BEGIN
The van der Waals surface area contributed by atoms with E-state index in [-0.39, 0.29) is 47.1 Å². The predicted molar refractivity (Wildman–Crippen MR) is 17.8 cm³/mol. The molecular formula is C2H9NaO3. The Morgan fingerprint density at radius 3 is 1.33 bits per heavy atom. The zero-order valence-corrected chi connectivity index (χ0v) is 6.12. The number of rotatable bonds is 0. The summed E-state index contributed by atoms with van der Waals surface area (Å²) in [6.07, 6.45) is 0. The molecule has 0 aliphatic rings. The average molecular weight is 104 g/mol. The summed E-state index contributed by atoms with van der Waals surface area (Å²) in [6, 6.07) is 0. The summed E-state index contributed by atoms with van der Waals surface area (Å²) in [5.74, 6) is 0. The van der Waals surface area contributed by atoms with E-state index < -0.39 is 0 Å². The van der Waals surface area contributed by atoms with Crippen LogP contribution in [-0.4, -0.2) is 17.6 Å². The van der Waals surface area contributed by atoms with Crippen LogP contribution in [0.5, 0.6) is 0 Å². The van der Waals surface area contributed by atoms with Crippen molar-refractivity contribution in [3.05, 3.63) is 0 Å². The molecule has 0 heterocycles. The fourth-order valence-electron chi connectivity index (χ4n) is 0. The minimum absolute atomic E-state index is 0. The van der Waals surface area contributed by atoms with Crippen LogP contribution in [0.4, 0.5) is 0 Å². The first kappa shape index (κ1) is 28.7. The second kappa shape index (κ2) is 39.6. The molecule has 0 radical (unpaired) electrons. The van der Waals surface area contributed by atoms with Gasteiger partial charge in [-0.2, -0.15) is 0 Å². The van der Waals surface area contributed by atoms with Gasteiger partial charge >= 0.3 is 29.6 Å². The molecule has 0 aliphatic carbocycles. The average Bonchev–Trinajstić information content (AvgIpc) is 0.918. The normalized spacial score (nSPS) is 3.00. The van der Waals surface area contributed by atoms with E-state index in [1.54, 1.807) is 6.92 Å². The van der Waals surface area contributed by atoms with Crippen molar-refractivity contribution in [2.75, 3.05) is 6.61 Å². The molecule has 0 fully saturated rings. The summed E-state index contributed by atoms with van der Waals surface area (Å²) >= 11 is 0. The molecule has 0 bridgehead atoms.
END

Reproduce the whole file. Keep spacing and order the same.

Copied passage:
The van der Waals surface area contributed by atoms with E-state index in [-0.39, 0.29) is 47.1 Å². The predicted molar refractivity (Wildman–Crippen MR) is 17.8 cm³/mol. The molecular formula is C2H9NaO3. The Morgan fingerprint density at radius 3 is 1.33 bits per heavy atom. The zero-order valence-corrected chi connectivity index (χ0v) is 6.12. The number of rotatable bonds is 0. The summed E-state index contributed by atoms with van der Waals surface area (Å²) in [6.07, 6.45) is 0. The molecule has 0 aliphatic rings. The average molecular weight is 104 g/mol. The summed E-state index contributed by atoms with van der Waals surface area (Å²) in [6, 6.07) is 0. The summed E-state index contributed by atoms with van der Waals surface area (Å²) in [5.74, 6) is 0. The van der Waals surface area contributed by atoms with E-state index < -0.39 is 0 Å². The van der Waals surface area contributed by atoms with Crippen LogP contribution in [-0.4, -0.2) is 17.6 Å². The van der Waals surface area contributed by atoms with Crippen LogP contribution in [0.5, 0.6) is 0 Å². The van der Waals surface area contributed by atoms with Crippen molar-refractivity contribution in [3.05, 3.63) is 0 Å². The molecule has 0 heterocycles. The fourth-order valence-electron chi connectivity index (χ4n) is 0. The minimum absolute atomic E-state index is 0. The van der Waals surface area contributed by atoms with Crippen LogP contribution in [0.4, 0.5) is 0 Å². The first kappa shape index (κ1) is 28.7. The second kappa shape index (κ2) is 39.6. The molecule has 0 radical (unpaired) electrons. The van der Waals surface area contributed by atoms with Gasteiger partial charge in [-0.2, -0.15) is 0 Å². The van der Waals surface area contributed by atoms with Gasteiger partial charge >= 0.3 is 29.6 Å². The molecule has 0 aliphatic carbocycles. The average Bonchev–Trinajstić information content (AvgIpc) is 0.918. The normalized spacial score (nSPS) is 3.00. The van der Waals surface area contributed by atoms with E-state index in [1.54, 1.807) is 6.92 Å². The van der Waals surface area contributed by atoms with Crippen molar-refractivity contribution in [2.75, 3.05) is 6.61 Å². The molecule has 0 fully saturated rings. The summed E-state index contributed by atoms with van der Waals surface area (Å²) >= 11 is 0. The molecule has 0 bridgehead atoms.